It’s not everyday you buy a new kiln. Most of the time we make do with whatever is at the school, college or studio we’re used to working in, or we’re limited to a hobby kiln or one that we can operate on a small scale. So I’ve been thinking hard about what I want for the Earth Pig studio: what I want the kiln to do and how much ware I intend to make. Of course, I want the thing to fire my pots, but what kind of clay will I be using and what kind of glazes? I’ve spent quite a while trawling through manufacturer’s websites trying to find the right one.
I’ll be using both earthenware and stoneware clays, and some of the glazes I use will need to be fired right the way up to cone 10. I don’t want to be packing the thing every day so something big enough to do a bisque firing and a glaze firing once, maybe twice a week, will be necessary. A kiln with a chamber of at least 90 litres is probably about right; enough to cater for the firing needs of the gallery, but with enough room to fire the work of students’ attending classes. In the end I’ve settled for a model from Cromartie of Stoke-on-Trent, made under license by Skutt in the USA, with a firing capacity of 160 litres. I’m limited to an electric kiln because of where the studio is situated, there’s no gas supply there so, sadly, reduction firing is an impossibility. Yes, I could have a gas kiln fuelled by bottled gas but the nature of the premises, not to mention insurance restrictions, preclude that. On the other hand, a kiln powered by electricity means I can opt for a controller which, among other things, has a feature that calculates the cost of firing.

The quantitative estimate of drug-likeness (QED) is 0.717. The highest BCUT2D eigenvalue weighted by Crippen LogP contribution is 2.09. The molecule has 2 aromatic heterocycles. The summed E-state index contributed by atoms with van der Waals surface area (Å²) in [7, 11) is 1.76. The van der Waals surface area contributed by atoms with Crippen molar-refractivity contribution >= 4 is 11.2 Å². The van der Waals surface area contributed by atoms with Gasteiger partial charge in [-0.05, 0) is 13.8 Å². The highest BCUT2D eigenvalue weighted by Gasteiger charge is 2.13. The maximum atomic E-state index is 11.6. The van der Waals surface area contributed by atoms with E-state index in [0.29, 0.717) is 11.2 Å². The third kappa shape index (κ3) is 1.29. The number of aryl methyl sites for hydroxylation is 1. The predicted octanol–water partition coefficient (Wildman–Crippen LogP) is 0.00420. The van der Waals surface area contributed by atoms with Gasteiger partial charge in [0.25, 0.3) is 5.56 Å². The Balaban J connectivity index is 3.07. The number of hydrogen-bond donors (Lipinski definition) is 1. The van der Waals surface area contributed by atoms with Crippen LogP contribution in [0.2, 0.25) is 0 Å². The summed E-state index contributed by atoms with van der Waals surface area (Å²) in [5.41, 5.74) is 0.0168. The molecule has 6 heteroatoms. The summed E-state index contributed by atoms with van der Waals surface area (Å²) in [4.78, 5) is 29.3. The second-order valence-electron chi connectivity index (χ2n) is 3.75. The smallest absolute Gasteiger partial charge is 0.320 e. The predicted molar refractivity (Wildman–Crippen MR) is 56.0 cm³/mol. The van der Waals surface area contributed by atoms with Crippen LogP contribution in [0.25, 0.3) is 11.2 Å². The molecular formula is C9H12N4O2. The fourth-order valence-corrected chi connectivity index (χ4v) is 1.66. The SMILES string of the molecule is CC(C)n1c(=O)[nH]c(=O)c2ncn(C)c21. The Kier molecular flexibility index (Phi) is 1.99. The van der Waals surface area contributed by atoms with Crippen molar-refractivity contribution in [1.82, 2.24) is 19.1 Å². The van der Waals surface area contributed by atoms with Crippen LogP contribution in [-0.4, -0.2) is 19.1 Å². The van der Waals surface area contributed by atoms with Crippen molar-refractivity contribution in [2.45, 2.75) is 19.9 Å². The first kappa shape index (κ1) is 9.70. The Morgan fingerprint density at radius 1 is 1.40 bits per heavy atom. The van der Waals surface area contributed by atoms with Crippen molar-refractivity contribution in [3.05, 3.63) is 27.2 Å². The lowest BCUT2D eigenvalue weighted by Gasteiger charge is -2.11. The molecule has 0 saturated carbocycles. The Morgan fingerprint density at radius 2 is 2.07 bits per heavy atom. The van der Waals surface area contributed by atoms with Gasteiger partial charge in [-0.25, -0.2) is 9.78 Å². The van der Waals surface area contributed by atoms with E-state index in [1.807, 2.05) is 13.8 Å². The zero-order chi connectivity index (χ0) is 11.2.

It’s been an exciting process researching the kiln and other equipment I’ll need for the studio and, for once, not have to worry (at least, not too much!) about the cost.